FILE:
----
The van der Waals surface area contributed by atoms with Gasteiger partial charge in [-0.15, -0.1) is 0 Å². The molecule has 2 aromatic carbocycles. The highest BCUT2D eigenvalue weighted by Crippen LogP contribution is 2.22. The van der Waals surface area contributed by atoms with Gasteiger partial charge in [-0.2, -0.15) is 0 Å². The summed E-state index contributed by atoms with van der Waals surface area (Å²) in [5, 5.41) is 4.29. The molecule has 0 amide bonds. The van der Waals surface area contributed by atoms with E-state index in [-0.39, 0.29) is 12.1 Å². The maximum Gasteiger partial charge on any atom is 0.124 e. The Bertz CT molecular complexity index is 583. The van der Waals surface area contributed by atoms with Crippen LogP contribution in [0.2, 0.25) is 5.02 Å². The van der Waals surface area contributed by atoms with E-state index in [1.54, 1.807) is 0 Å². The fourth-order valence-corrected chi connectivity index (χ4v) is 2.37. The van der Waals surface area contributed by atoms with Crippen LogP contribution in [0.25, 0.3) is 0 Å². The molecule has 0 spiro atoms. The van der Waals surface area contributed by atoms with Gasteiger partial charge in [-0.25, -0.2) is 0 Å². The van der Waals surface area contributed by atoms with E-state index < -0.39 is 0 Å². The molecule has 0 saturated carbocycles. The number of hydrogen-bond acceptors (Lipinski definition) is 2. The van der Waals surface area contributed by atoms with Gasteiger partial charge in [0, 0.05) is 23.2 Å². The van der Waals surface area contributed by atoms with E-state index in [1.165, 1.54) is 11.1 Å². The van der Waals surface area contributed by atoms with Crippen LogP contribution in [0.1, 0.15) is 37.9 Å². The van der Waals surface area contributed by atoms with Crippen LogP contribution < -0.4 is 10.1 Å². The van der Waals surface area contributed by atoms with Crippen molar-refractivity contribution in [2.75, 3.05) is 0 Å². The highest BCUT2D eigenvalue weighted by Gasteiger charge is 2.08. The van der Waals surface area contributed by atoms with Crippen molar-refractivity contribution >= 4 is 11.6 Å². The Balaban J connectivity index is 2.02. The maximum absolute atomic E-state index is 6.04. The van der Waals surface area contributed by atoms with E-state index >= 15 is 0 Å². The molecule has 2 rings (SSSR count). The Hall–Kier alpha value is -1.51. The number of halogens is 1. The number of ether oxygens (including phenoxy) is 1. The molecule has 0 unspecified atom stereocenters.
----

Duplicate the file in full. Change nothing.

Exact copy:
The van der Waals surface area contributed by atoms with Gasteiger partial charge in [-0.15, -0.1) is 0 Å². The molecule has 2 aromatic carbocycles. The highest BCUT2D eigenvalue weighted by Crippen LogP contribution is 2.22. The van der Waals surface area contributed by atoms with Gasteiger partial charge in [-0.2, -0.15) is 0 Å². The summed E-state index contributed by atoms with van der Waals surface area (Å²) in [5, 5.41) is 4.29. The molecule has 0 amide bonds. The van der Waals surface area contributed by atoms with E-state index in [-0.39, 0.29) is 12.1 Å². The maximum Gasteiger partial charge on any atom is 0.124 e. The Bertz CT molecular complexity index is 583. The van der Waals surface area contributed by atoms with Crippen LogP contribution in [0.2, 0.25) is 5.02 Å². The van der Waals surface area contributed by atoms with E-state index in [1.54, 1.807) is 0 Å². The fourth-order valence-corrected chi connectivity index (χ4v) is 2.37. The van der Waals surface area contributed by atoms with Crippen LogP contribution in [0.25, 0.3) is 0 Å². The molecule has 0 spiro atoms. The van der Waals surface area contributed by atoms with Gasteiger partial charge in [-0.25, -0.2) is 0 Å². The van der Waals surface area contributed by atoms with E-state index < -0.39 is 0 Å². The molecule has 0 saturated carbocycles. The number of hydrogen-bond acceptors (Lipinski definition) is 2. The van der Waals surface area contributed by atoms with Gasteiger partial charge in [0, 0.05) is 23.2 Å². The van der Waals surface area contributed by atoms with E-state index in [1.165, 1.54) is 11.1 Å². The van der Waals surface area contributed by atoms with Crippen LogP contribution in [0.1, 0.15) is 37.9 Å². The van der Waals surface area contributed by atoms with Crippen LogP contribution < -0.4 is 10.1 Å². The van der Waals surface area contributed by atoms with Crippen molar-refractivity contribution in [2.75, 3.05) is 0 Å². The highest BCUT2D eigenvalue weighted by Gasteiger charge is 2.08. The van der Waals surface area contributed by atoms with Crippen molar-refractivity contribution >= 4 is 11.6 Å². The Balaban J connectivity index is 2.02. The maximum absolute atomic E-state index is 6.04. The van der Waals surface area contributed by atoms with E-state index >= 15 is 0 Å². The molecule has 2 rings (SSSR count). The Hall–Kier alpha value is -1.51. The number of halogens is 1. The number of ether oxygens (including phenoxy) is 1. The molecule has 0 unspecified atom stereocenters.